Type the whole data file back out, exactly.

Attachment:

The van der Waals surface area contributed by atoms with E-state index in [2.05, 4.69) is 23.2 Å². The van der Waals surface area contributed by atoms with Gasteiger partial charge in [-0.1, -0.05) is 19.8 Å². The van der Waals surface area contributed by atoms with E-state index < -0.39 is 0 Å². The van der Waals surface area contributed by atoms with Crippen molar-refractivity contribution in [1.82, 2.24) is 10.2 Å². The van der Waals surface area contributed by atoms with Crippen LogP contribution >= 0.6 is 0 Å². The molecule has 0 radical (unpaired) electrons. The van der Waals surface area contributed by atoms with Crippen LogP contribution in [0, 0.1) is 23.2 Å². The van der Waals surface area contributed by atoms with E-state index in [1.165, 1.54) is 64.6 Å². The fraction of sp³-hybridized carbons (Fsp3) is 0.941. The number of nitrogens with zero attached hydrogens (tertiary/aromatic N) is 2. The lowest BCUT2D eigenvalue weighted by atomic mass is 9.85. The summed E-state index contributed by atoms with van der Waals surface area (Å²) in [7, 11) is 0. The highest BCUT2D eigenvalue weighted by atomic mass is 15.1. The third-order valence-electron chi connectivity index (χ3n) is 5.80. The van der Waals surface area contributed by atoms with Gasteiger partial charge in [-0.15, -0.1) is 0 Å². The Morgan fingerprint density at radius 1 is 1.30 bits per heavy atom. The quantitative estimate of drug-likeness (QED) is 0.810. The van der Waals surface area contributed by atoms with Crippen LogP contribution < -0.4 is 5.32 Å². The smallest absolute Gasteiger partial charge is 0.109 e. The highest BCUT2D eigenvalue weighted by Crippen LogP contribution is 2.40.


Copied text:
The van der Waals surface area contributed by atoms with E-state index in [2.05, 4.69) is 23.2 Å². The van der Waals surface area contributed by atoms with Gasteiger partial charge in [-0.1, -0.05) is 19.8 Å². The van der Waals surface area contributed by atoms with E-state index < -0.39 is 0 Å². The van der Waals surface area contributed by atoms with Crippen molar-refractivity contribution in [1.82, 2.24) is 10.2 Å². The van der Waals surface area contributed by atoms with Crippen LogP contribution >= 0.6 is 0 Å². The molecule has 0 radical (unpaired) electrons. The van der Waals surface area contributed by atoms with Crippen LogP contribution in [0, 0.1) is 23.2 Å². The van der Waals surface area contributed by atoms with E-state index in [1.165, 1.54) is 64.6 Å². The fraction of sp³-hybridized carbons (Fsp3) is 0.941. The number of nitrogens with zero attached hydrogens (tertiary/aromatic N) is 2. The lowest BCUT2D eigenvalue weighted by atomic mass is 9.85. The summed E-state index contributed by atoms with van der Waals surface area (Å²) in [7, 11) is 0. The highest BCUT2D eigenvalue weighted by atomic mass is 15.1. The third-order valence-electron chi connectivity index (χ3n) is 5.80. The van der Waals surface area contributed by atoms with Gasteiger partial charge in [-0.15, -0.1) is 0 Å². The Morgan fingerprint density at radius 1 is 1.30 bits per heavy atom. The quantitative estimate of drug-likeness (QED) is 0.810. The van der Waals surface area contributed by atoms with Crippen LogP contribution < -0.4 is 5.32 Å². The smallest absolute Gasteiger partial charge is 0.109 e. The highest BCUT2D eigenvalue weighted by Crippen LogP contribution is 2.40.